One of the main challenges of 65nm and 45nm Cu/low-k interconnect integration is the development of processes to accommodate low-k dielectrics with k = 2.5-3.0. Key issues include dual-damascene patterning, line resistance, low-k integrity, chemical mechanical planarization (CMP) compatibility, and copper defectivity.
Selecting the right dual-damascene process scheme is critical because it needs to work over a range of technology nodes, and with a variety of low-k dielectric stacks. The chosen scheme also needs a wide patterning window, in terms of via and trench aspect ratios, as well as the ability to use sensitive resist materials. With thinner resists, the proper integration schemes must allow for pattern transfer into hard mask and also isolate the dielectric stack from the resist.
Multiple approaches have been employed, including bilayer hard mask, dual bottom antireflective coating, and trilayer or bilayer resists. Patterning and process limitations encourage the trilayer approach, which is an evolutionary extension of the “via first” method, consisting of a combination of resist and dielectric layers. By using a low-temperature oxide to seal the barrier, which prevents poisoning, thin lithographic films can be deposited on the oxide because it also can be used as a hard mask during the organic barrier open. Although more complicated than schemes used in 130nm and 90nm generations, the trilayer approach adds only one additional deposition step.
At 65nm and below, the narrow metal linewidth exerts more stringent requirements on the barrier metal. To ensure the Cu does not diffuse over time and lead to reliability failures, simply thinning the barrier is not enough. Barrier coverage needs to be more uniform and effective in the high aspect-ratio structures encountered.
Figure 1. Line resistance vs. barrier thickness: a) scaled effective resistivity as a function of barrier thickness, and b) TEM micrographs of trench and via showing step coverage provided by the Endura2 CuBS PVD system.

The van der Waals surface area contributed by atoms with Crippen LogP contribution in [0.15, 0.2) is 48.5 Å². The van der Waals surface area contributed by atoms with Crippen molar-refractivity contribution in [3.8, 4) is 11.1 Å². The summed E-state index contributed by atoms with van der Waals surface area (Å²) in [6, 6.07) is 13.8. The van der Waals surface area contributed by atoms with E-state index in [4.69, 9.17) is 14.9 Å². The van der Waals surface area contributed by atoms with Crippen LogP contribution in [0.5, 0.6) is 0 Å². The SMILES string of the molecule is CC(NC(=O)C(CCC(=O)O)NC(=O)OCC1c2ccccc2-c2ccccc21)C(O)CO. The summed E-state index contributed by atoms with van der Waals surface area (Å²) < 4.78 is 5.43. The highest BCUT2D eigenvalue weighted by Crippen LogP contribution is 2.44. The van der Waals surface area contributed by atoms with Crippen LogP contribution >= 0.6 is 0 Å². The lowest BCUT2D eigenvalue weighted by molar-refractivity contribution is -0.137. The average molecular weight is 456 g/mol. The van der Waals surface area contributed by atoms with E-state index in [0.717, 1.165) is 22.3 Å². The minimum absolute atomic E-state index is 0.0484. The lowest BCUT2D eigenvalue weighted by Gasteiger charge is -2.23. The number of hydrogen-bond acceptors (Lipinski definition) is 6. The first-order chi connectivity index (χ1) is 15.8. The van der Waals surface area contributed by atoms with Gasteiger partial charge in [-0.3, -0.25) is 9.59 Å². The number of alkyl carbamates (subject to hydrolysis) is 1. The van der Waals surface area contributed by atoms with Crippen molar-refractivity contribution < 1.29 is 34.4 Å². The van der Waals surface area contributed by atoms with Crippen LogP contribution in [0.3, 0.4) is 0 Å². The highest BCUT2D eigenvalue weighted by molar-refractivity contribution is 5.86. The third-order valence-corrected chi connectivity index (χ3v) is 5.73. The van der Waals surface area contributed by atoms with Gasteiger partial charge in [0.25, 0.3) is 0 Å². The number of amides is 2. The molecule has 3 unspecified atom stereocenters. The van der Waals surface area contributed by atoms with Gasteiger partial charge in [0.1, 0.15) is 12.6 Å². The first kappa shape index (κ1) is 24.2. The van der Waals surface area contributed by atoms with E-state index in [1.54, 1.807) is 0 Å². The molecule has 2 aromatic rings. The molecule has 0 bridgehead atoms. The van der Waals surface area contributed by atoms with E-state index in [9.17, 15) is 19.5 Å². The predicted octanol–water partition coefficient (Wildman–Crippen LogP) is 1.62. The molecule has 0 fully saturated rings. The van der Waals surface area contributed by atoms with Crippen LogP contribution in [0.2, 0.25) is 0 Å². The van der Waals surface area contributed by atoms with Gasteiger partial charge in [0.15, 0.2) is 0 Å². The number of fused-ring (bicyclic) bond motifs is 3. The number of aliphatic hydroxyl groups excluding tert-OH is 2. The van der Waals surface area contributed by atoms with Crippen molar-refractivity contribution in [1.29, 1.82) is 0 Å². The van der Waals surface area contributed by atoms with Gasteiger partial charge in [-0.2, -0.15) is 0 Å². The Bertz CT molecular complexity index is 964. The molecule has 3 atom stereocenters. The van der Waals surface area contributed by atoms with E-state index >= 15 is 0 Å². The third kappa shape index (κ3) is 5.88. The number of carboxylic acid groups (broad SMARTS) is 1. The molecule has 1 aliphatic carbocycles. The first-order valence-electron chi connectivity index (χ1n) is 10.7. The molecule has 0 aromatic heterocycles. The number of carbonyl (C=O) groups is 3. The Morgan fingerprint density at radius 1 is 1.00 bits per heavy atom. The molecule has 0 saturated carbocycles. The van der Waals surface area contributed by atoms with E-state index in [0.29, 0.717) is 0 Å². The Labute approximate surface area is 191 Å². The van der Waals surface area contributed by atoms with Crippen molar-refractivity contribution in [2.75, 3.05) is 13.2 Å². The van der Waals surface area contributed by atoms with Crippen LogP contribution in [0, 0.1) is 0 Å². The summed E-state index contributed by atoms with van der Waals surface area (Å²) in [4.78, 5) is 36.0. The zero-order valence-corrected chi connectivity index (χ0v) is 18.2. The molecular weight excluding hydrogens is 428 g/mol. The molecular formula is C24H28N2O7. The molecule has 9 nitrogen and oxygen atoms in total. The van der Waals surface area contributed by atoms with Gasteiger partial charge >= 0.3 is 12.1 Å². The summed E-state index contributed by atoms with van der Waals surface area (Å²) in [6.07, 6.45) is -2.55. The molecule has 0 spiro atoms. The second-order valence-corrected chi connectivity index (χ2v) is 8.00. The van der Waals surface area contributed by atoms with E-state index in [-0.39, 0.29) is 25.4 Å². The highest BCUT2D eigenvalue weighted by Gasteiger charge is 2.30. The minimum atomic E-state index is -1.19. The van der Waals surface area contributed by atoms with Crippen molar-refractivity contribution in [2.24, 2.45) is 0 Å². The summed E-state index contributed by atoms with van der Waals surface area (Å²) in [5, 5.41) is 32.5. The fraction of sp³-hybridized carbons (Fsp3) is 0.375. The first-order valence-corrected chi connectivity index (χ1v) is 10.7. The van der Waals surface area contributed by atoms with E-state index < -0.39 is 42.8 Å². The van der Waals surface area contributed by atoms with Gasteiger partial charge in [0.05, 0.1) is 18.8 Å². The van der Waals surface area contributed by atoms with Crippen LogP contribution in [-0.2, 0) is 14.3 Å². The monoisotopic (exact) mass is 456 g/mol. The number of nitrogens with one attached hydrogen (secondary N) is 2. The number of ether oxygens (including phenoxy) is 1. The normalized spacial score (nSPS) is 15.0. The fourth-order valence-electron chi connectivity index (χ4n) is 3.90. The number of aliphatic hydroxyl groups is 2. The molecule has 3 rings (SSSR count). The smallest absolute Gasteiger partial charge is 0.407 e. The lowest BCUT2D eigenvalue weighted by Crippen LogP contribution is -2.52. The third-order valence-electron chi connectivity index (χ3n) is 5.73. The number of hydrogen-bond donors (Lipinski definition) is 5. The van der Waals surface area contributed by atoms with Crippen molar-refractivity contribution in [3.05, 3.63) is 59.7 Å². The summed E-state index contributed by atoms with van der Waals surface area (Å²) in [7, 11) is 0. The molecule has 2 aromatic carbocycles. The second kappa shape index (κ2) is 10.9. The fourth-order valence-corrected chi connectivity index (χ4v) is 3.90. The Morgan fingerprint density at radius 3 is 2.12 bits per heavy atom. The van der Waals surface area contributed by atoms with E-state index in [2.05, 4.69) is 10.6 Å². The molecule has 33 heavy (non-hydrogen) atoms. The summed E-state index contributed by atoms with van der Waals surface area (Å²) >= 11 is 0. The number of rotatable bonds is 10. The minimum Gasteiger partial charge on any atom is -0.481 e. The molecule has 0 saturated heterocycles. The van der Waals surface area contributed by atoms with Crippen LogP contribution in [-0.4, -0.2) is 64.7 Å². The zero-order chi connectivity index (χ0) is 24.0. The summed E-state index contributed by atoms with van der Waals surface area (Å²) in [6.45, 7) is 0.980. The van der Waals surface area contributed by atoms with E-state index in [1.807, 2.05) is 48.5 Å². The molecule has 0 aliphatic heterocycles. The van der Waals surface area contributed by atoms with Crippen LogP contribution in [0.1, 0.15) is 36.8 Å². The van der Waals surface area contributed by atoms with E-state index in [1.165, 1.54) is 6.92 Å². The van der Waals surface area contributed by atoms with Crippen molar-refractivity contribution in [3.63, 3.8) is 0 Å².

One type of physical vapor deposition (PVD) chamber uses a magnetron source that provides a higher metal-ionization fraction to improve barrier step coverage over conventional PVD. The high ionization fraction enables a larger volume of material deposited inside the feature, but with the same deposition thickness on the field. By redistributing the relatively thick material from the via bottom to the sidewall, conformality is improved and asymmetric buildup of barrier material within the via is limited. For the 65nm technology node, we achieved total barrier thicknesses of <120Å. The high step coverage (Fig. 1) and overall film integrity provide good reliability with a much lower effective resistivity (2.3-2.4µΩ-cm).
Alternatively, atomic layer deposition (ALD) barrier metallization most likely will be used for generations beyond 45nm. With its molecular-level controllability, 100% step coverage and smooth surface morphology, ALD is especially promising for minimizing line resistance.
Maintaining low-k integrity
CVD-based SiOC (k ~ 2.5-3.0) films are the industry’s primary choice for low-k materials. They will be widely used to at least the 45nm generation, and likely beyond, due to their extendibility and acceptable mechanical strength that can withstand the forces of CMP as well as packaging techniques. Equally important, this film has been engineered to ensure maximum adhesion and minimum low-k dielectric shift throughout the dual-damascene process by careful control of each interface surface.